In addition to settling a discrimination lawsuit, Walmart announced it will make changes to its reassignment policies for disabled workers.
After agreeing to settle a discrimination lawsuit for $80,000, Walmart announced it will also begin making changes to its policy on reassigning disabled workers. The recently settled lawsuit, which was filed by the U.S. Equal Employment Opportunity Commission (EEOC), argued the retailer “failed to provide longtime employee Veronica Resendez with sufficient options after she developed stenosis of the spine and could no longer perform her role as a sales associate at a Walmart store in Augusta, Maine.”
According to the suit, Walmart told Resendez that the only two jobs available that could “accommodate her disability were fitting room associate and people greeter, but no such roles were available at the Augusta store.” There were, however, “two fitting room associate positions available in Waterville and one in Thomaston.” Unfortunately, Walmart failed to let Resendez know those positions were available because at the time, the retailer’s disability reassignment policy only “searched for open positions in the store where the employee had been working.”
In the suit, the EEOC stated that Resendez would have “happily accepted jobs in either of the two other locations if they were offered.” However, because she was unable to find a new position in the store where she was working, Resendez ended up leaving the company. As a result, the EEOC argued Walmart violated the Americans with Disabilities Act, which offers protections for employees with disabilities and states that disabled employees “must be offered reassignment to a vacant position as part of reasonable accommodations allowing them to keep their jobs.”
What kind of changes does Walmart plan to make to its reassignment policies, though? For starters, the company said it plans to change the policies “so that workers with disabilities can ask the company to search up to five stores beyond their current location for a vacant position.” Additionally, as part of the settlement, Resendez will receive $80,000.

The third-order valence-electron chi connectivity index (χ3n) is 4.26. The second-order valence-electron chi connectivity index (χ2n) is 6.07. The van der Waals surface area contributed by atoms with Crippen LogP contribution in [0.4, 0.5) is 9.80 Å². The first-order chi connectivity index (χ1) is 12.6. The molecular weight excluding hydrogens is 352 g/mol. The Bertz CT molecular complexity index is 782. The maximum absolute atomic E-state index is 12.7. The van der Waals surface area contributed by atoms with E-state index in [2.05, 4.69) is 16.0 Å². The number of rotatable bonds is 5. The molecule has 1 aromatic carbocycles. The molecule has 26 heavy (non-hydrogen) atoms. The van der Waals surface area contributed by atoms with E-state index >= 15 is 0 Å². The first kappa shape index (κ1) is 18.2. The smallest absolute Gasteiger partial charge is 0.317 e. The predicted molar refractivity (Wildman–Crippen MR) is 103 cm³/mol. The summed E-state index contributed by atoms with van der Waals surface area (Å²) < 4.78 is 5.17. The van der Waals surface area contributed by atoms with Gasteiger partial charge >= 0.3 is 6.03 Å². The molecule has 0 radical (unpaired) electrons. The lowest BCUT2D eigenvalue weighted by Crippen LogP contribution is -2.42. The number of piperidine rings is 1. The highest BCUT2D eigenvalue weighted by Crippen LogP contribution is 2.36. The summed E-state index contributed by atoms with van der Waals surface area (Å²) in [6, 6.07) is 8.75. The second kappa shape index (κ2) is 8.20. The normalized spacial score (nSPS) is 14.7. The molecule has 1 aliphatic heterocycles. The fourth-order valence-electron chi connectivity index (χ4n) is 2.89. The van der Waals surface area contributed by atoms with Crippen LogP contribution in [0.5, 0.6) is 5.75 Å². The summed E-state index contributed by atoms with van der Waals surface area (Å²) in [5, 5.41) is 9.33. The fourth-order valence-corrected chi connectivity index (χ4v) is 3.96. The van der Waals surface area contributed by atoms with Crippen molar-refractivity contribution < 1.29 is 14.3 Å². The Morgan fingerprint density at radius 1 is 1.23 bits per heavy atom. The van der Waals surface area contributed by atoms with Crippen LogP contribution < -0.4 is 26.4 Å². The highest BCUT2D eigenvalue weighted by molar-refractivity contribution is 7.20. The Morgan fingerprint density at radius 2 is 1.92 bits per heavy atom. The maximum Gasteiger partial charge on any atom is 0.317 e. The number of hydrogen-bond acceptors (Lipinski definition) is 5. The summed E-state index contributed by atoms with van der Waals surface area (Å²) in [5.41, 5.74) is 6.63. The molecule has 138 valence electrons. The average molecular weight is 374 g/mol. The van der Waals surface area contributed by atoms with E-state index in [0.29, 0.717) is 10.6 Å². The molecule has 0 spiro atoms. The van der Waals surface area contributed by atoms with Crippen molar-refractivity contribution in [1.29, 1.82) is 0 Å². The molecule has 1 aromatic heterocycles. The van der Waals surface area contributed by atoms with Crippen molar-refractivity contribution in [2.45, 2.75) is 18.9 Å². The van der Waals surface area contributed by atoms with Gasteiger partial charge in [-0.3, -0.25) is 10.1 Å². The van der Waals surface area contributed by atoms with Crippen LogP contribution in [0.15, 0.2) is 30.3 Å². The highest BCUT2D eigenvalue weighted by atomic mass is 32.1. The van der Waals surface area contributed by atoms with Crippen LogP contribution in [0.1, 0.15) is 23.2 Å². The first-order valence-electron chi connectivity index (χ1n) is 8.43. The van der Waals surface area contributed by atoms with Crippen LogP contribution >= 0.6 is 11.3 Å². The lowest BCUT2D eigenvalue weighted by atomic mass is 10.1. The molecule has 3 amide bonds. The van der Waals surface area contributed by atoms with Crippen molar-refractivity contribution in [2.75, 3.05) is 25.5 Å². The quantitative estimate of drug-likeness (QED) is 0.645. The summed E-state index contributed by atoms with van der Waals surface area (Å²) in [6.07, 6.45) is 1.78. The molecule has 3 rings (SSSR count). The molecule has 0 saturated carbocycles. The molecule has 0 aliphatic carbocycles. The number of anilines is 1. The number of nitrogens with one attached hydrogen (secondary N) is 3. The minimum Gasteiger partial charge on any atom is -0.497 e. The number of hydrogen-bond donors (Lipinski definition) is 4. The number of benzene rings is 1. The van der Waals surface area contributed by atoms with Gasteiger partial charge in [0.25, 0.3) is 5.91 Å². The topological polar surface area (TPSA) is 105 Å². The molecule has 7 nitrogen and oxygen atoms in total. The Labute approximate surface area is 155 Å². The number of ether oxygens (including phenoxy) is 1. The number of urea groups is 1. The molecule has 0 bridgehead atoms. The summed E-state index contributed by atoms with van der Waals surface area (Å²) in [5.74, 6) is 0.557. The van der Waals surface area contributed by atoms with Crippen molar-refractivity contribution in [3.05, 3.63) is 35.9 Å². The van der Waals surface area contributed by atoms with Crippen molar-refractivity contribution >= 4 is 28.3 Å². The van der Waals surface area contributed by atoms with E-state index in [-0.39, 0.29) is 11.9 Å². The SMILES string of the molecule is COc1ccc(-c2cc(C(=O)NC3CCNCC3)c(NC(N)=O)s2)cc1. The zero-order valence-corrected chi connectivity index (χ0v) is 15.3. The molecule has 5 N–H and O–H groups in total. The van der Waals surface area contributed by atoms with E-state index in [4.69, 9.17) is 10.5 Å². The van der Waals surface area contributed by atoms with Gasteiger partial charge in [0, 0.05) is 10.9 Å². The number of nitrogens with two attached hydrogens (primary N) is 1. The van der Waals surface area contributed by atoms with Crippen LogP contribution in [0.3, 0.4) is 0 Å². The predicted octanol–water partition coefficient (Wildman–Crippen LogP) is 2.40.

When commenting on the incident, Jeffrey Burstein, regional attorney for the EEOC’s New York District Office, said, “Federal law requires employers to reassign employees with a disability to vacant positions as the reasonable accommodation of last resort.” He added, “We are very pleased that this lawsuit, which arose from a single employee’s complaint, resulted in the nationwide change we sought, and we applaud Walmart for making that change.”
Kevin Berry, the EEOC New York District Director also chimed in and said, “Employers cannot refuse to offer a reasonable accommodation required by law absent undue hardship. This case demonstrates that looking beyond the home store for a vacant position is not an undue hardship.”
How did Walmart respond to the discrimination allegations and recent settlement agreement? Well, Walmart spokesman Randy Hargrove issued the following statement:
“We don’t tolerate discrimination of any kind. We’ve been a top employer for people with disabilities for many years and have thousands of associates who perform their jobs with reasonable accommodation, including job reassignment. Well before the settlement we were testing a program that lets hourly associates search other stores in their area for a job they can perform, and we plan to roll this out to all U.S. stores by February 2020. We are pleased to resolve this matter and wish Ms. Resendez well.”